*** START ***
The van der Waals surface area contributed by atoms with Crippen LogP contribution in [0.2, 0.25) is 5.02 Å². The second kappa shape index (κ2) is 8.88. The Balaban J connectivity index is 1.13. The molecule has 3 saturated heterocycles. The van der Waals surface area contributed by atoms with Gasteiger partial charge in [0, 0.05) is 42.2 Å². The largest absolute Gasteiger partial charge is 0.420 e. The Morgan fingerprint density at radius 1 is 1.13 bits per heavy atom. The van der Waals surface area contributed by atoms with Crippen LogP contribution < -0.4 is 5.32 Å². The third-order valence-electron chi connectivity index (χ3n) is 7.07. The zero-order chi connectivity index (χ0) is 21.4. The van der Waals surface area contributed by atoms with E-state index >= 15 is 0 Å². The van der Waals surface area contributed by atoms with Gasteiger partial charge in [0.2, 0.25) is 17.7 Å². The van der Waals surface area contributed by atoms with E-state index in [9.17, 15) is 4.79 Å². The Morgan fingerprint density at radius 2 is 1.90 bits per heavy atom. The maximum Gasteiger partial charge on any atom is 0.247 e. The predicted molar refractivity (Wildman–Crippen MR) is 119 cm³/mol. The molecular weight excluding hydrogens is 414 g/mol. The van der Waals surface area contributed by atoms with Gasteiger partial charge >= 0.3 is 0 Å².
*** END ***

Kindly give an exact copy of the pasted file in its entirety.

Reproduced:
The van der Waals surface area contributed by atoms with Crippen LogP contribution in [0.2, 0.25) is 5.02 Å². The second kappa shape index (κ2) is 8.88. The Balaban J connectivity index is 1.13. The molecule has 3 saturated heterocycles. The van der Waals surface area contributed by atoms with Gasteiger partial charge in [0, 0.05) is 42.2 Å². The largest absolute Gasteiger partial charge is 0.420 e. The Morgan fingerprint density at radius 1 is 1.13 bits per heavy atom. The van der Waals surface area contributed by atoms with Crippen LogP contribution < -0.4 is 5.32 Å². The third-order valence-electron chi connectivity index (χ3n) is 7.07. The zero-order chi connectivity index (χ0) is 21.4. The van der Waals surface area contributed by atoms with E-state index >= 15 is 0 Å². The van der Waals surface area contributed by atoms with Gasteiger partial charge in [0.2, 0.25) is 17.7 Å². The van der Waals surface area contributed by atoms with E-state index in [9.17, 15) is 4.79 Å². The Morgan fingerprint density at radius 2 is 1.90 bits per heavy atom. The maximum Gasteiger partial charge on any atom is 0.247 e. The predicted molar refractivity (Wildman–Crippen MR) is 119 cm³/mol. The molecular weight excluding hydrogens is 414 g/mol. The van der Waals surface area contributed by atoms with Gasteiger partial charge >= 0.3 is 0 Å².